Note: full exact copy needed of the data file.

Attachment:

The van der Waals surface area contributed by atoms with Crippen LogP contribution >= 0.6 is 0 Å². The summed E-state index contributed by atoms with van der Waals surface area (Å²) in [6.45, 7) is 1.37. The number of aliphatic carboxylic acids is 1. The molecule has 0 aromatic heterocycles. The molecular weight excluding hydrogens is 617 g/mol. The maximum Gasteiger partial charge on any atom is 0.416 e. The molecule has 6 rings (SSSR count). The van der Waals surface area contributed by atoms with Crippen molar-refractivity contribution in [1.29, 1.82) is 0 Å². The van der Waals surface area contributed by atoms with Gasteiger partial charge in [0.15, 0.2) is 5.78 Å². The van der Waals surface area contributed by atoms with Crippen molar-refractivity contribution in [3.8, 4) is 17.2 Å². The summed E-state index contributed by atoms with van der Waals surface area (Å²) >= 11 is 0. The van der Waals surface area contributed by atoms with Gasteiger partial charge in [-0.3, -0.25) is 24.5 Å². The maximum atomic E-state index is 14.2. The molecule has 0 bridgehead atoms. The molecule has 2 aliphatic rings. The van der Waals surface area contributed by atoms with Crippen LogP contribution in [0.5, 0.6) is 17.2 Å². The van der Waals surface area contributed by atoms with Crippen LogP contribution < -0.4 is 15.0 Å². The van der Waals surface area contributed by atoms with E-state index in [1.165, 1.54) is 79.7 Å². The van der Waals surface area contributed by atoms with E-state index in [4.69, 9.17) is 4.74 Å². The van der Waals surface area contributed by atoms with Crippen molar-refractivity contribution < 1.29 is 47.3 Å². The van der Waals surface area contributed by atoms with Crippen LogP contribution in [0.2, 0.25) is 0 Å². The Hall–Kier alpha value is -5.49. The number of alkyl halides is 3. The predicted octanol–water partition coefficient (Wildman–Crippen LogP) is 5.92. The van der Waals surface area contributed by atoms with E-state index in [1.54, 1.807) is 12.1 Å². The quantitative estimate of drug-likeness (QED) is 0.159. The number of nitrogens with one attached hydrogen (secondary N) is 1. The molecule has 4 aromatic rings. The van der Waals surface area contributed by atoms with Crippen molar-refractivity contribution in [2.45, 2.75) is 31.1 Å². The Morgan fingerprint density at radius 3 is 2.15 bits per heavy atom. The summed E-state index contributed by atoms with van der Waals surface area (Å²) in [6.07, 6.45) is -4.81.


The van der Waals surface area contributed by atoms with Crippen LogP contribution >= 0.6 is 0 Å². The summed E-state index contributed by atoms with van der Waals surface area (Å²) in [6.45, 7) is 1.37. The number of aliphatic carboxylic acids is 1. The molecule has 0 aromatic heterocycles. The molecular weight excluding hydrogens is 617 g/mol. The maximum Gasteiger partial charge on any atom is 0.416 e. The molecule has 6 rings (SSSR count). The van der Waals surface area contributed by atoms with Crippen molar-refractivity contribution in [1.29, 1.82) is 0 Å². The van der Waals surface area contributed by atoms with Gasteiger partial charge in [0.15, 0.2) is 5.78 Å². The van der Waals surface area contributed by atoms with Crippen molar-refractivity contribution in [3.8, 4) is 17.2 Å². The summed E-state index contributed by atoms with van der Waals surface area (Å²) >= 11 is 0. The van der Waals surface area contributed by atoms with Gasteiger partial charge in [-0.3, -0.25) is 24.5 Å². The maximum atomic E-state index is 14.2. The molecule has 0 bridgehead atoms. The molecule has 2 aliphatic rings. The van der Waals surface area contributed by atoms with Crippen LogP contribution in [0.5, 0.6) is 17.2 Å². The van der Waals surface area contributed by atoms with Crippen LogP contribution < -0.4 is 15.0 Å². The van der Waals surface area contributed by atoms with E-state index in [1.165, 1.54) is 79.7 Å². The van der Waals surface area contributed by atoms with E-state index in [4.69, 9.17) is 4.74 Å². The van der Waals surface area contributed by atoms with Crippen molar-refractivity contribution < 1.29 is 47.3 Å². The van der Waals surface area contributed by atoms with Crippen LogP contribution in [0.2, 0.25) is 0 Å². The Hall–Kier alpha value is -5.49. The number of alkyl halides is 3. The predicted octanol–water partition coefficient (Wildman–Crippen LogP) is 5.92. The van der Waals surface area contributed by atoms with E-state index in [1.54, 1.807) is 12.1 Å². The quantitative estimate of drug-likeness (QED) is 0.159. The number of nitrogens with one attached hydrogen (secondary N) is 1. The molecule has 4 aromatic rings. The van der Waals surface area contributed by atoms with Crippen molar-refractivity contribution in [2.45, 2.75) is 31.1 Å². The Morgan fingerprint density at radius 3 is 2.15 bits per heavy atom. The summed E-state index contributed by atoms with van der Waals surface area (Å²) in [6.07, 6.45) is -4.81.